Tuesday, September 4, 2007

Fire Marks Story Of Loss, Recovery

Before firefighters declared containment on Sunday, the Zaca Fire burnt 240,000 acres, making it the second largest wildfire in recorded state history. Now the long process of recovery begins.

By Earl Bates
Effects of the enormous Zaca Fire will be felt for a long time, but the recovery is likely to begin soon.
Kevin Cooper, Los Padres National Forest wildlife biologist, says, “Of course, it affects all wildlife differently, but there are a couple of general statements you could make about the affects on wildlife.”
Many members of the wildlife community escaped being seared by the fire, but many didn’t. “And it depends on what we call wildlife, if you include all of the invertebrates, which is a huge portion of the living biota out there, it’s a lot more that’s being burned up.”
The wildlife that has survived the fire must now find suitable habitat in an austere landscape, and the flora is beginning a vivid natural cycle of regeneration and succession.
The Zaca Fire started on July 4 and was “contained” on Sunday, with full control anticipated by October. With a perimeter that encompasses an area of 240,000 acres, it’s the second largest wildfire in the recorded history of California.
“It’s going well, actually, the fire’s looking like it’s going to be in good shape.” said forest botanist Lloyd Simpson from his station at the Richardson Fire Camp. “We are still very cautious because of the history of how this fire has acted. We have some really nasty weather coming up with these 100-plus temperatures and very low humidities, so they are keeping quite a vigilant watch on it.”
The work of more than 3,000 firefighters has protected countless lives, dwellings and structures from the extensive Zaca Fire. About 40 injuries have been reported and one outbuilding is listed as destroyed.
The story of the loss, survival and recovery of the wildlife and plants that reside in the habitats of this Mediterranean forest is a window into the functioning of a fire-cycle ecosystem.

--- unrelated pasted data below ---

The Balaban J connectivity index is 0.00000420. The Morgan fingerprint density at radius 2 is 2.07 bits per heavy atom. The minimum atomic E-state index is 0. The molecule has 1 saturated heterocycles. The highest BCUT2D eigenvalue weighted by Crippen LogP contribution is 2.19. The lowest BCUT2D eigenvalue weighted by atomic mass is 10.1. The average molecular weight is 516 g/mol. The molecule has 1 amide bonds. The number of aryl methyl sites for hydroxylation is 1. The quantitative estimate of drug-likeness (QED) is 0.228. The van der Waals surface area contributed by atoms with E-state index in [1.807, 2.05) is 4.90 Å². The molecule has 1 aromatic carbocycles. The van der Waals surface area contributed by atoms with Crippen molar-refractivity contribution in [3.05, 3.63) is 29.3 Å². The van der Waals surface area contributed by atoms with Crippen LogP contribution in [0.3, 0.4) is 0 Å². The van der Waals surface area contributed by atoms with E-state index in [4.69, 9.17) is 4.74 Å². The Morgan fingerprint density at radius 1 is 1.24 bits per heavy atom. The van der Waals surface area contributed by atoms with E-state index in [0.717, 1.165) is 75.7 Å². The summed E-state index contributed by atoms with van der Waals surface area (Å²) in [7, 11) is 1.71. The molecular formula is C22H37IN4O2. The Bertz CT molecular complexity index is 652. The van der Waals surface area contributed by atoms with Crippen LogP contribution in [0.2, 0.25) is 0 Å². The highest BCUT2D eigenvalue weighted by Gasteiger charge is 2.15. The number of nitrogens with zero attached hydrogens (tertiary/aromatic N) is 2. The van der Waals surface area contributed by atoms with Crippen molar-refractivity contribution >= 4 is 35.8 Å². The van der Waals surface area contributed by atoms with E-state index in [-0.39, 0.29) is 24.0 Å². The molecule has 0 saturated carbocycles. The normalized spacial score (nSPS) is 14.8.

Ojai residents have been concerned about the welfare of the wildlife affected by the fire. What are the animals doing and where are they going?
“First of all, they are just fleeing the fire, so they are not headed anywhere except away from flames.” said Cooper. “Once it settles down, then they will be going into any kind of habitat that’s appropriate for them.”
Most of the larger wildlife had time to flee and avoid the flames, although some were unable to escape as the fire burned very quickly.
“Occasionally we see a deer or a bear get caught up in some heavy brush and may not make it, but it’s not that common.” Many of the small burrowing mammals and some of the reptiles and amphibians went underground and were probably protected, and birds flew, said Cooper.
The animals then just followed their senses. “A bear, for instance, can wander for miles and find unburned habitat that has the prey species, the plants and animals they need. They can sniff it out from miles away, they are pretty good about figuring that out.”
Some species like foxes and bobcats, and their prey, the wood rats, rely on having a lot of older, heavier brush nearby. So they may be more distressed than other animals from loss of habitat.
“Once they have made it out of the fire they are still not out of the frying pan,” said Cooper. As the various species try to locate suitable habitat, they probably encounter others of their own species already resident there, and other refugees. “There may not be room, in the ecological sense, for everybody to fit into the perimeter around the fire.”
Although individual animals have been lost directly to the flames and others have a diminished access to habitat, Cooper has not seen loss of any species. “If you are talking in terms of populations and not just individuals, then they are doing fine and they will reinhabit those burned regions when they regrow.”
But no complete census has been made. A number of rare species, including the California spotted owl, are know to have lived in the area of the Zaca Fire. “They didn’t lose their basic canopy cover of old growth timber in there, that’s still standing, at least on Big Pine Mountain,” said Cooper. “But whether the spotted owl still have their prey species and will go back immediately is unknown.”
Cooper and Simpson agree that one significant fact about this fire is its extra-large size. “But interestingly, there are still lots of unburned patches of forest, so it’s a mosaic,” said Simpson.
“I flew over it yesterday and I noticed a lot of the lower drainages where there are trees, vegetation is still there, it’s still green and it looks like it is going to survive,” he said. “The mosaic is really what we want, it adds a lot of ecological variety to the landscape, so we get a much bigger diversity of species. Where we had only a handful of plants we could have thousands after the fire. It’s amazing, it’s interesting to see that.”

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